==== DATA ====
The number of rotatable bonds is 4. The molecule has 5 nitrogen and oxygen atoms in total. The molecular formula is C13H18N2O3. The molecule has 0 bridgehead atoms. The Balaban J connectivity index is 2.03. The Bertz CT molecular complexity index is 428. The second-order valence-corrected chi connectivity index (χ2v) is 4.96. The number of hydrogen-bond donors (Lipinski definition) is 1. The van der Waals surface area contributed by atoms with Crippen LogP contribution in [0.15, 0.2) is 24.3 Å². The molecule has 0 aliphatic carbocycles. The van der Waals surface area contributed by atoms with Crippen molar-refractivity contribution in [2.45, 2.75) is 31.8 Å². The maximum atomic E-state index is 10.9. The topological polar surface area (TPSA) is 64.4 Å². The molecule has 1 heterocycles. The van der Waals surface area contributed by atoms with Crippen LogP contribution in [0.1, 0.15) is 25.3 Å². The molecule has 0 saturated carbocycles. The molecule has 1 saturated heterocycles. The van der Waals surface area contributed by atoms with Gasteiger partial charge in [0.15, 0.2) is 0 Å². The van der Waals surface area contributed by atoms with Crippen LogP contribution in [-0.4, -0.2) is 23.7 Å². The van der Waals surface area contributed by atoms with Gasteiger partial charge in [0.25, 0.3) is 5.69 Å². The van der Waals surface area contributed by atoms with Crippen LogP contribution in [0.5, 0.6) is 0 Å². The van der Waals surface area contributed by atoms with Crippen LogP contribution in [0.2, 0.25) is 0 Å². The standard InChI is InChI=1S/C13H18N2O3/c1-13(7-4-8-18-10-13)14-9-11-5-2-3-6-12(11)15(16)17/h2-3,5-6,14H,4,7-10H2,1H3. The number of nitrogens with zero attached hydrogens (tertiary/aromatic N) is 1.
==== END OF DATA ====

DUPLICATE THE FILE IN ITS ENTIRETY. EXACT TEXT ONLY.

The number of rotatable bonds is 4. The molecule has 5 nitrogen and oxygen atoms in total. The molecular formula is C13H18N2O3. The molecule has 0 bridgehead atoms. The Balaban J connectivity index is 2.03. The Bertz CT molecular complexity index is 428. The second-order valence-corrected chi connectivity index (χ2v) is 4.96. The number of hydrogen-bond donors (Lipinski definition) is 1. The van der Waals surface area contributed by atoms with Crippen LogP contribution in [0.15, 0.2) is 24.3 Å². The molecule has 0 aliphatic carbocycles. The van der Waals surface area contributed by atoms with Crippen molar-refractivity contribution in [2.45, 2.75) is 31.8 Å². The maximum atomic E-state index is 10.9. The topological polar surface area (TPSA) is 64.4 Å². The molecule has 1 heterocycles. The van der Waals surface area contributed by atoms with Crippen LogP contribution in [0.1, 0.15) is 25.3 Å². The molecule has 0 saturated carbocycles. The molecule has 1 saturated heterocycles. The van der Waals surface area contributed by atoms with Gasteiger partial charge in [0.15, 0.2) is 0 Å². The van der Waals surface area contributed by atoms with Crippen LogP contribution in [-0.4, -0.2) is 23.7 Å². The van der Waals surface area contributed by atoms with Gasteiger partial charge in [0.25, 0.3) is 5.69 Å². The van der Waals surface area contributed by atoms with Crippen LogP contribution in [0.5, 0.6) is 0 Å². The van der Waals surface area contributed by atoms with Crippen LogP contribution in [0.2, 0.25) is 0 Å². The standard InChI is InChI=1S/C13H18N2O3/c1-13(7-4-8-18-10-13)14-9-11-5-2-3-6-12(11)15(16)17/h2-3,5-6,14H,4,7-10H2,1H3. The number of nitrogens with zero attached hydrogens (tertiary/aromatic N) is 1.